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Promising new approach for modeling molecules

STANFORD -- Sebastian Doniach, professor of applied physics, is collaborating with researchers at Los Alamos National Laboratory to develop a promising new approach for modeling the structure and behavior of biologically important molecules.

The approach includes the atom-by-atoms details that are critical for defining the overall structure of a molecule, as well as the influences of the surrounding water that affect a molecule's biological function. It allows a range of detail in a desktop simulation that is beyond the reach of even the most powerful, supercomputer-based molecular modeling systems currently available, according to the scientists. But its greatest attraction is that it is being designed to run on a standard scientific workstation, not a multimillion-dollar supercomputer.

The way in which the scientists have managed this feat will be described this week at the American Physical Society meeting in San Jose. The technique was developed by Doniach and Niels Gr_nbech-Jensen from Los Alamos. Their modeling program achieves major performance gains by taking calculated shortcuts that enable it to span the vastly different time and spatial scales that separate the level of the individual atom from the unfolding of an entire protein chain.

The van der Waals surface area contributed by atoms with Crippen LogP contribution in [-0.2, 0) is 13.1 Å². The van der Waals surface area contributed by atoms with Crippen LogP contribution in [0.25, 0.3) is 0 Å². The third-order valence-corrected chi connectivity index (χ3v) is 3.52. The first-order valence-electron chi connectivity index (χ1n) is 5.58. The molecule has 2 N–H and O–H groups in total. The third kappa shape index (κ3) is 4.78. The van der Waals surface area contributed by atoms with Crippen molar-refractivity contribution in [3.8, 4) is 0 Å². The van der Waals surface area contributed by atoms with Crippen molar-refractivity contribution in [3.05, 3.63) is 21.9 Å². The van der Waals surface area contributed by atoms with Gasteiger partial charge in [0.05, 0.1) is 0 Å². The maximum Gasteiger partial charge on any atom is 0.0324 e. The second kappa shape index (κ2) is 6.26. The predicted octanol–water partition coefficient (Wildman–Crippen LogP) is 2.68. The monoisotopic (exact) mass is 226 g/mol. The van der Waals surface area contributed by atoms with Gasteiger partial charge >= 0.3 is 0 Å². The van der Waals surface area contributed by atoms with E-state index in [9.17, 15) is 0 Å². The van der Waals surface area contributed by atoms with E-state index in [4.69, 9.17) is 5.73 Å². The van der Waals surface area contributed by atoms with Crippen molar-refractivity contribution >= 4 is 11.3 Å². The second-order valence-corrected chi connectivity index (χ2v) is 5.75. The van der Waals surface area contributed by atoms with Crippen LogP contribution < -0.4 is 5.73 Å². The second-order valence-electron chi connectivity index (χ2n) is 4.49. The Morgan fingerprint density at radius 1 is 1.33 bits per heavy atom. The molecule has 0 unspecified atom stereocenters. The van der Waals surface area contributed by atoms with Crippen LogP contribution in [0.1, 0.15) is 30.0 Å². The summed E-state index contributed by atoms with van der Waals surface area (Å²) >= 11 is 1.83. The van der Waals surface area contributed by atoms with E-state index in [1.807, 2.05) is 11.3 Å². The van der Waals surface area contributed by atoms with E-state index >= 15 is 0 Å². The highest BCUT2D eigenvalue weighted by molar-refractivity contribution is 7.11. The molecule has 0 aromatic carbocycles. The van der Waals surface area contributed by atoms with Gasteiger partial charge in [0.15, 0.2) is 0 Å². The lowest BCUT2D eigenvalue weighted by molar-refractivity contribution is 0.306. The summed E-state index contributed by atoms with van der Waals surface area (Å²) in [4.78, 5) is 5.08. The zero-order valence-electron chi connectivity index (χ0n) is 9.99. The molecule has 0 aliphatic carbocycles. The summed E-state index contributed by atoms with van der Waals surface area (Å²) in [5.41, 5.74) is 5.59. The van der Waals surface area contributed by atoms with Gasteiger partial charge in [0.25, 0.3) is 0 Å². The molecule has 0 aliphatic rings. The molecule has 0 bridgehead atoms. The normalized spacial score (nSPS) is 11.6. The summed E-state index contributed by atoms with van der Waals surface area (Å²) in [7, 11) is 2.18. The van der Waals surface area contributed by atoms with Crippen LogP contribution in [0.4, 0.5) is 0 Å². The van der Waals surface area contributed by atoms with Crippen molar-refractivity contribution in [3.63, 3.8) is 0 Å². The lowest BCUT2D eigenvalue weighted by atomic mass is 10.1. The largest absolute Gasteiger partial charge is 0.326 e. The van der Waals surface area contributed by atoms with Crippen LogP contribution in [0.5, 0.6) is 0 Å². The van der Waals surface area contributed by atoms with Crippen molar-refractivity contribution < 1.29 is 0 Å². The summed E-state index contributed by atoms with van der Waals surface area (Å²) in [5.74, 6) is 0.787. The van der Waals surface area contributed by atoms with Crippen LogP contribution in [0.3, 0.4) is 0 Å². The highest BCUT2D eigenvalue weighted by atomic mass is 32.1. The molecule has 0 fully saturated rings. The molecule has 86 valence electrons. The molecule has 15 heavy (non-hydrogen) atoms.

Normally, tracking the atomic dance of thousands of individual atoms slows simulations down to a crawl. The two scientists were able to vastly speed up the process by determining which kinds of atomic motions can be ignored. They have tested the results of their simplified model against simulations that include all the atomistic details but require Los Alamos' massively parallel computers to run. Such machines cost millions of dollars apiece and are not available to most researchers.

The scientists are working toward a product that will be available to others, a computer tool that could be extremely valuable for designing new drugs and other biochemical products. So far, they have shown that it works for simple peptides, short protein molecules built out of a couple of hundred atoms. If additional study confirms that the approach also works for more complex proteins, those containing thousands of atoms, then it is likely to find widespread application in the drug and biotechnology industry, the scientists say.



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